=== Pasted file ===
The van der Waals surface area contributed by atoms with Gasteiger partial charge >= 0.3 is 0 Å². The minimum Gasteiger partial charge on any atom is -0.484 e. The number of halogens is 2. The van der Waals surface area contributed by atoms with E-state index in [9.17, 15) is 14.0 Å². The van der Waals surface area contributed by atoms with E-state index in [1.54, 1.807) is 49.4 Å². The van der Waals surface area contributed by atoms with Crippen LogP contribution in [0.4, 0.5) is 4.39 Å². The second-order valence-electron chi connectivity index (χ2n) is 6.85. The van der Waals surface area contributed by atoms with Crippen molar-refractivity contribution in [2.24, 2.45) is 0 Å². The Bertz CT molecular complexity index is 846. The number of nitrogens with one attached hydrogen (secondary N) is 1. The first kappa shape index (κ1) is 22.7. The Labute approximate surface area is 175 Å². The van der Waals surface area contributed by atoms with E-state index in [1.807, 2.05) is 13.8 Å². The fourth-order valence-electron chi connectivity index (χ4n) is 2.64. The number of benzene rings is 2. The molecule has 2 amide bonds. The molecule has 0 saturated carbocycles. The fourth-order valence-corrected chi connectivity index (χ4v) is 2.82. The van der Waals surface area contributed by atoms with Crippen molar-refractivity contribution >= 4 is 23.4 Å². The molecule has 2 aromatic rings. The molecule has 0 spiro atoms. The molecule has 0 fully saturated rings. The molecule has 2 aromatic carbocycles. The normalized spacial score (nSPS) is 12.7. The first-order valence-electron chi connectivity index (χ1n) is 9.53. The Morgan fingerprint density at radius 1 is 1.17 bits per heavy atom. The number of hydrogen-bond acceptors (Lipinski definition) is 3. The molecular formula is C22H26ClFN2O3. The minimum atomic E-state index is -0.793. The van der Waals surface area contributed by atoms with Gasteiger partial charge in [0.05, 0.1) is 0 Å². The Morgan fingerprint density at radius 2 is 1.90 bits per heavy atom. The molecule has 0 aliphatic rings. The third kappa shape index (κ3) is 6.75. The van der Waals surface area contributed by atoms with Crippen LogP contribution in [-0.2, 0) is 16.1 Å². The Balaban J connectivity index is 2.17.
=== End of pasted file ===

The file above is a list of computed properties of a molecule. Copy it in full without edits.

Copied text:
The van der Waals surface area contributed by atoms with Gasteiger partial charge >= 0.3 is 0 Å². The minimum Gasteiger partial charge on any atom is -0.484 e. The number of halogens is 2. The van der Waals surface area contributed by atoms with E-state index in [9.17, 15) is 14.0 Å². The van der Waals surface area contributed by atoms with E-state index in [1.54, 1.807) is 49.4 Å². The van der Waals surface area contributed by atoms with Crippen LogP contribution in [0.4, 0.5) is 4.39 Å². The second-order valence-electron chi connectivity index (χ2n) is 6.85. The van der Waals surface area contributed by atoms with Crippen molar-refractivity contribution in [2.24, 2.45) is 0 Å². The Bertz CT molecular complexity index is 846. The number of nitrogens with one attached hydrogen (secondary N) is 1. The first kappa shape index (κ1) is 22.7. The Labute approximate surface area is 175 Å². The van der Waals surface area contributed by atoms with E-state index in [1.807, 2.05) is 13.8 Å². The fourth-order valence-electron chi connectivity index (χ4n) is 2.64. The number of benzene rings is 2. The molecule has 2 amide bonds. The molecule has 0 saturated carbocycles. The fourth-order valence-corrected chi connectivity index (χ4v) is 2.82. The van der Waals surface area contributed by atoms with Crippen molar-refractivity contribution >= 4 is 23.4 Å². The molecule has 2 aromatic rings. The molecule has 0 spiro atoms. The molecule has 0 fully saturated rings. The molecule has 2 aromatic carbocycles. The normalized spacial score (nSPS) is 12.7. The first-order valence-electron chi connectivity index (χ1n) is 9.53. The Morgan fingerprint density at radius 1 is 1.17 bits per heavy atom. The number of hydrogen-bond acceptors (Lipinski definition) is 3. The molecular formula is C22H26ClFN2O3. The minimum atomic E-state index is -0.793. The van der Waals surface area contributed by atoms with Gasteiger partial charge in [0.05, 0.1) is 0 Å². The Morgan fingerprint density at radius 2 is 1.90 bits per heavy atom. The molecule has 0 aliphatic rings. The third kappa shape index (κ3) is 6.75. The van der Waals surface area contributed by atoms with Crippen LogP contribution in [-0.2, 0) is 16.1 Å². The Balaban J connectivity index is 2.17.